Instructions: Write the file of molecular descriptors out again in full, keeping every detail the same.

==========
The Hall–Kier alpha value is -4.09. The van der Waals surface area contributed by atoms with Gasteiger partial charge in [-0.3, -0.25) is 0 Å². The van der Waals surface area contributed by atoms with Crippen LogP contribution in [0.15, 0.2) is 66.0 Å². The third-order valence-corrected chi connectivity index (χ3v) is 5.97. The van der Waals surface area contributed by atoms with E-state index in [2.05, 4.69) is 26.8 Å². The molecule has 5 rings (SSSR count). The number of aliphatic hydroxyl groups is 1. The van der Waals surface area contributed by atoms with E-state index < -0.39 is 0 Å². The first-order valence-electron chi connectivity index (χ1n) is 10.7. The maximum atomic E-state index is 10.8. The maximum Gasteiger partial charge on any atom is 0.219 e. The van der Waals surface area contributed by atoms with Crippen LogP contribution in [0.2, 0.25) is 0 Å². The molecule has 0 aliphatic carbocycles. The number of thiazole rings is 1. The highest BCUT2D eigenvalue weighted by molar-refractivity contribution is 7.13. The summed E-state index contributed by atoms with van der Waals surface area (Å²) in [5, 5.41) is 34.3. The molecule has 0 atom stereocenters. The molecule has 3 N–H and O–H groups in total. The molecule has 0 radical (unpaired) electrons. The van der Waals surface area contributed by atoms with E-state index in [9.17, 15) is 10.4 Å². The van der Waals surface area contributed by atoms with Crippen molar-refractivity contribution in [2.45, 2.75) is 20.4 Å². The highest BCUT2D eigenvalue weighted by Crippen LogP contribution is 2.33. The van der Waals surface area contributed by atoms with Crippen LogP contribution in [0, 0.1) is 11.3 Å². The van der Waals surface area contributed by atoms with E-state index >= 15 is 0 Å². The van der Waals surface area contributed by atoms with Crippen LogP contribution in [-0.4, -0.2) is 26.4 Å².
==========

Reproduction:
The Hall–Kier alpha value is -4.09. The van der Waals surface area contributed by atoms with Gasteiger partial charge in [-0.3, -0.25) is 0 Å². The van der Waals surface area contributed by atoms with Crippen LogP contribution in [0.15, 0.2) is 66.0 Å². The third-order valence-corrected chi connectivity index (χ3v) is 5.97. The van der Waals surface area contributed by atoms with E-state index in [2.05, 4.69) is 26.8 Å². The molecule has 5 rings (SSSR count). The number of aliphatic hydroxyl groups is 1. The van der Waals surface area contributed by atoms with E-state index < -0.39 is 0 Å². The first-order valence-electron chi connectivity index (χ1n) is 10.7. The maximum atomic E-state index is 10.8. The maximum Gasteiger partial charge on any atom is 0.219 e. The van der Waals surface area contributed by atoms with Crippen LogP contribution in [0.2, 0.25) is 0 Å². The molecule has 0 aliphatic carbocycles. The number of thiazole rings is 1. The highest BCUT2D eigenvalue weighted by molar-refractivity contribution is 7.13. The summed E-state index contributed by atoms with van der Waals surface area (Å²) in [5, 5.41) is 34.3. The molecule has 0 atom stereocenters. The molecule has 3 N–H and O–H groups in total. The molecule has 0 radical (unpaired) electrons. The van der Waals surface area contributed by atoms with E-state index in [9.17, 15) is 10.4 Å². The van der Waals surface area contributed by atoms with Crippen molar-refractivity contribution in [2.45, 2.75) is 20.4 Å². The highest BCUT2D eigenvalue weighted by Crippen LogP contribution is 2.33. The van der Waals surface area contributed by atoms with Crippen LogP contribution in [0, 0.1) is 11.3 Å². The van der Waals surface area contributed by atoms with E-state index >= 15 is 0 Å². The van der Waals surface area contributed by atoms with Crippen LogP contribution in [-0.4, -0.2) is 26.4 Å².